Latin America & Caribbean

US 'losing patience' with Venezuela - John Kerry

John Kerry in Mexico Image copyright AFP
Image caption Mr Kerry said that the US is not planning to take any action at this stage

US Secretary of State John Kerry has said that impatience with the Venezuelan government is growing across the region over its failure to address the country's serious political crisis.

Mr Kerry called on President Nicolas Maduro to reopen negotiations with the opposition.

Talks collapsed over a dispute about the release of political prisoners.

At least 42 people, from both sides of the political divide, have been killed in street protests this year.

Speaking during a visit to Mexico, Mr Kerry said that the United States was still considering imposing sanctions against Venezuela, but he hoped such measures would not be necessary.

"The power is in the hands of the government, and the government has to exercise that power in a responsible way in order to make the choices to create stability and a way forward in Venezuela," he said.

Mr Kerry criticised the government's "total failure" to show good faith during the talks, which are being mediated by the Unasur regional bloc and a representative of the Vatican.

He said Venezuela's neighbours, "including the United States", are growing increasingly concerned about the instability generated by the crisis.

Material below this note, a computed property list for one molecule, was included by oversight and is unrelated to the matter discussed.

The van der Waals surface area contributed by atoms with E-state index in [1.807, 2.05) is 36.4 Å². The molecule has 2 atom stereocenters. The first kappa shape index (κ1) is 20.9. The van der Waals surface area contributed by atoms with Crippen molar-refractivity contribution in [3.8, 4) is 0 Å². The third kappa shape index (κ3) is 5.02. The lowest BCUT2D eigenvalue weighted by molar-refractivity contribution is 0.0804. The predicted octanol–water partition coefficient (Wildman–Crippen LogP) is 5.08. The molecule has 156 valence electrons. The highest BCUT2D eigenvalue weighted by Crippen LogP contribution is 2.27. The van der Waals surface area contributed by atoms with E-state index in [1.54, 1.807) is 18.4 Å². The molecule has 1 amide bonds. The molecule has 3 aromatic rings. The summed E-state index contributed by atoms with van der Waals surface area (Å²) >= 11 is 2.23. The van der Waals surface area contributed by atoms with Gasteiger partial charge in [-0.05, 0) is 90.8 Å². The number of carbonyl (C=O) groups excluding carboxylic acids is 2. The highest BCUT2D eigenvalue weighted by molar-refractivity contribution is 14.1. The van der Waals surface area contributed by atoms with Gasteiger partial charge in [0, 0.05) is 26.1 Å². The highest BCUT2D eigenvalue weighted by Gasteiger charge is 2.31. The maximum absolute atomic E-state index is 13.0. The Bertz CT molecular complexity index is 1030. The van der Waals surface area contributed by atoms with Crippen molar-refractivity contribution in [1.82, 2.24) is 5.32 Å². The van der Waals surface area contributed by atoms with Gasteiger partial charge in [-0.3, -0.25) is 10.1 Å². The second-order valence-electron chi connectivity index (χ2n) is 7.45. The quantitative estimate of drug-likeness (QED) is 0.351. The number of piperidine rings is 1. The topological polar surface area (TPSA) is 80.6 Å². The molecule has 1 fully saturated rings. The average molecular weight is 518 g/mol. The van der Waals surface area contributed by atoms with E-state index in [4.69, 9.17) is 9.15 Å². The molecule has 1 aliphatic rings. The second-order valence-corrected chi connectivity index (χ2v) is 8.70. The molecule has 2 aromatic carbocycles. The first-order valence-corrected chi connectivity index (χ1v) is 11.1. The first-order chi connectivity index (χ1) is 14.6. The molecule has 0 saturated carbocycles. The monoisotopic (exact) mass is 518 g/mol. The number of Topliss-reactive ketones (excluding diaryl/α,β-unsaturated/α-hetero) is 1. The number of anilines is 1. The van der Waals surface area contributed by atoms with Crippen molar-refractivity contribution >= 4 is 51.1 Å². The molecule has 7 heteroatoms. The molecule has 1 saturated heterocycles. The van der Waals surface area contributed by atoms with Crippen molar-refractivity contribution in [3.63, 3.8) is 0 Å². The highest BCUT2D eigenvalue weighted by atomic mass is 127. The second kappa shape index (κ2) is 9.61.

Image copyright Reuters
Image caption Some 3,000 people have been detained since the protests began in February
Image copyright Reuters
Image caption The Venezuelan government says the United States are behind the opposition protests

Unasur foreign ministers left Caracas on Tuesday, but issued a statement asking both sides to book a date for a new round of talks.

The main opposition group, the Democratic Unity Alliance (MUD), pulled out of the talks last week after the government refused to release more than 200 people detained when the police broke up protest camps in Caracas earlier this month.

The opposition blames the socialist government of Nicolas Maduro and his predecessor, Hugo Chavez, for the economic crisis in the in the oil-producing nation.

Mr Maduro says right-wing sectors across the region, backed up by the United States, have been stirring trouble in Venezuela as part of a plan to oust him and put an end to his programme of social reforms.

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